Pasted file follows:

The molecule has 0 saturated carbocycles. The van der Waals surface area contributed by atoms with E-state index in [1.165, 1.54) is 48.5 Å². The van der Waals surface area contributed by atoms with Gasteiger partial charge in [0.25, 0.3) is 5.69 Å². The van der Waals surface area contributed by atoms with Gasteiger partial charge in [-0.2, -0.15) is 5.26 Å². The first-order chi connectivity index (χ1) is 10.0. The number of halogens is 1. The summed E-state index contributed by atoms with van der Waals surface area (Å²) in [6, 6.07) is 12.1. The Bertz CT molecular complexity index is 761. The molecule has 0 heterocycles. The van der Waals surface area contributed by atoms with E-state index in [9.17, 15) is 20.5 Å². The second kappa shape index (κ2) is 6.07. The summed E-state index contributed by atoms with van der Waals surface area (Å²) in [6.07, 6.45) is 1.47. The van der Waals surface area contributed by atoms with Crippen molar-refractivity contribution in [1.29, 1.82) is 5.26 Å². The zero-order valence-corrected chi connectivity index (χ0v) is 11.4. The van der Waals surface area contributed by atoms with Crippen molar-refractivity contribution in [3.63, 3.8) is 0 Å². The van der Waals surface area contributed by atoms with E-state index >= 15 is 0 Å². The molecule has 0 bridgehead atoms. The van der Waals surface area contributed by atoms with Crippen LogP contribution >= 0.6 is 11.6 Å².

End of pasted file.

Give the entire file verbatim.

The molecule has 0 saturated carbocycles. The van der Waals surface area contributed by atoms with E-state index in [1.165, 1.54) is 48.5 Å². The van der Waals surface area contributed by atoms with Gasteiger partial charge in [0.25, 0.3) is 5.69 Å². The van der Waals surface area contributed by atoms with Gasteiger partial charge in [-0.2, -0.15) is 5.26 Å². The first-order chi connectivity index (χ1) is 10.0. The number of halogens is 1. The summed E-state index contributed by atoms with van der Waals surface area (Å²) in [6, 6.07) is 12.1. The Bertz CT molecular complexity index is 761. The molecule has 0 heterocycles. The van der Waals surface area contributed by atoms with E-state index in [9.17, 15) is 20.5 Å². The second kappa shape index (κ2) is 6.07. The summed E-state index contributed by atoms with van der Waals surface area (Å²) in [6.07, 6.45) is 1.47. The van der Waals surface area contributed by atoms with Crippen molar-refractivity contribution in [1.29, 1.82) is 5.26 Å². The zero-order valence-corrected chi connectivity index (χ0v) is 11.4. The van der Waals surface area contributed by atoms with Crippen molar-refractivity contribution in [3.63, 3.8) is 0 Å². The van der Waals surface area contributed by atoms with E-state index >= 15 is 0 Å². The molecule has 0 bridgehead atoms. The van der Waals surface area contributed by atoms with Crippen LogP contribution >= 0.6 is 11.6 Å².